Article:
For many brands, a complete rebrand is often too expensive. Collaborations are cost-effective and calculated actions that can often be more beneficial than a total redesign. Choosing to collaborate with brands and influencers that appeal to potential customers outside your normal target audience can have transformative effects. It is vital that collaborations be deliberate and conscious, with partners that share common values as well as aspirational ones.

4. Be Bold and Authentic

Gen Z is unapologetic about the values and ethics they expect from brands. It is essential that you communicate your brand’s values in a way that exemplifies them. Gen Z is very aware when brands use trends and other methods as marketing ploys, and they aren’t afraid to call out brands for bad behaviour. It’s vital that your brand expresses what is important to them, but it’s even more crucial that you mean it. 

Packaging Uncategorized

2020’s top 5 packaging copy trends

Packaging copy – that all-important but oft’ ignored unsung hero of packvertising is set to turn over a new leaf as cutie-pie copy dies a slow but much anticipated death.  The floor will be opened to new creative and relevant ways to engage audiences in the decade to come, and with ‘top design trends of 2020’ blogs in full swing, we thought it’s about time homage was paid to the messaging style and tone brands will be using in 2020.

Wacky copy is on it’s way out

And as on-pack copy everywhere starts to sound like a Frankensitinian patchwork of brands doing the exact same thing, consumers are calling out for something new.

When Innocent started the wackaging trend, it was new and different, personable packaging that doesn’t take itself too seriously replaced over-cluttered messaging that was hard to relate to.

But according to judges at the coveted D&AD Advertising Awards’ writing category, wacky copy can go one of two ways and can just as easily make you laugh as roll your eyes. It’s becoming harder to entertain consumers with whimsical words, and brands will need to work harder to create a wacky tone that truly stands out.

Clean and clear

Transparency is one of the most important drivers to purchase across all FMCG categories.  We care about what we put in our bodies, we also care about what we put out in the world. We care about where our goods come from and the carbon footprint they leave behind.

Functional, fit-for-purpose copy that tells it like it is will engage shoppers who want to know what they’re buying and make their decision quickly.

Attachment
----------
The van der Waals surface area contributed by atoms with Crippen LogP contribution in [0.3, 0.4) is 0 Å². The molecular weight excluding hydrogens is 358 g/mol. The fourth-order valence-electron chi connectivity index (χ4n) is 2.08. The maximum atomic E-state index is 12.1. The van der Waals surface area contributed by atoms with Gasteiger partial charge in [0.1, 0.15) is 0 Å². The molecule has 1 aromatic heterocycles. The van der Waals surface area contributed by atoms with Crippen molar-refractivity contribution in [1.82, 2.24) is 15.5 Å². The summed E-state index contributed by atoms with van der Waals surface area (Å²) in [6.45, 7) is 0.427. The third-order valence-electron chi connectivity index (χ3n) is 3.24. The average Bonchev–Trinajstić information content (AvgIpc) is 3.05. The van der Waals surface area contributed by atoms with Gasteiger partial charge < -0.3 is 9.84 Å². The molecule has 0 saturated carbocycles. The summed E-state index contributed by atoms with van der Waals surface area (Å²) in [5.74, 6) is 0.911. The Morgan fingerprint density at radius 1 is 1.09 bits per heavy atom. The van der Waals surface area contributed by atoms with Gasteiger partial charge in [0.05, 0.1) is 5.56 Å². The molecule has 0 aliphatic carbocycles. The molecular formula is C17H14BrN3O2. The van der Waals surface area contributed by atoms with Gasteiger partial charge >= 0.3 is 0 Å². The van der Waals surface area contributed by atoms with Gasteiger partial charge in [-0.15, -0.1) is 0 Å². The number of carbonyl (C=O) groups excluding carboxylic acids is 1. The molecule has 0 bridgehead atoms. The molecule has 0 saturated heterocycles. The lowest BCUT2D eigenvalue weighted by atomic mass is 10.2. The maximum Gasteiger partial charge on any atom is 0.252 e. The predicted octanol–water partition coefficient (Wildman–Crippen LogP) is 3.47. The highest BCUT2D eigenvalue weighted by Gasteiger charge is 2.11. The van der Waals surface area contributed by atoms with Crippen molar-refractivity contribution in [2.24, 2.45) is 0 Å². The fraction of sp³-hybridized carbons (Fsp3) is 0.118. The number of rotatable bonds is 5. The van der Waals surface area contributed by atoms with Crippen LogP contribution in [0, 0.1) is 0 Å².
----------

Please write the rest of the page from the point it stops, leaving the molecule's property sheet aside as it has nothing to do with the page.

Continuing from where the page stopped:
Across every category, shoppers are losing trust in verbose messaging claims and convoluted pack copy. Succinct, clear positioning and direct language will resonate with no-nonsense back-to-basics buyers – as design goes minimal, so will copy.

Toxic-free terms

There has been a lot of talk about moving towards a more inclusive place of communication, as a packaging agency in London, we pay particular attention to the way we communicate, hoping to avoid offending those advocating for ditching gendered language altogether. However where we lose gendered terms ‘she’, ‘hers’, ‘woman’, we risk throwing the baby out with the bathwater. Brands will need to make a call on what their inclusivity sounds like, and where they stand on the binary-free spectrum.

The copy of 2020 will explore gender neutrality, with some brands opting to adopt gender free terms, while others decide their responsibility lies with those who identify as women or men.

That being said, future copy, while moving towards a more inclusive and responsible way of communicating, will faze out toxic terms which stereotype the behaviour of men or women into overly feminine or overly masculine categories, making room for androgynous wording which can say ‘her’ without referencing specifically how ‘she’ should look, or behave.

We’re in this together

Extinction rebellion has brought activism to our daily lives, commutes and news feeds. The emergence of young activists like Greta Thunberg, and that pensioner who glued her hand to a train carriage (only in London), shows that activism is a ‘trend’ which crosses genders, age groups and social classes. In a bid to attract a growing number of politically active consumers, brands will be adopting active language that resonated with informed and increasingly anti establishment audiences.


In a world that changes faster than acceptable PC terms and classification for gender orientation, we are increasingly drawn to reminders of the good ‘ole days.

Nostalgia-rich packaging copy that reminds us of ‘proper communication’ with a nod to the sophisticated classes will replace colloquial heavy messaging – simply put, copy your nan would understand is in. And what better time for it to make a comeback than an era where the gap between the oldest and youngest generations is closing and where the silent generation has never been less silent.

‘New nostalgia’ offers authenticity, grounding and a familiar breath of fresh air after the 2019 ‘sumbro’ trend, which is thankfully (hopefully) over.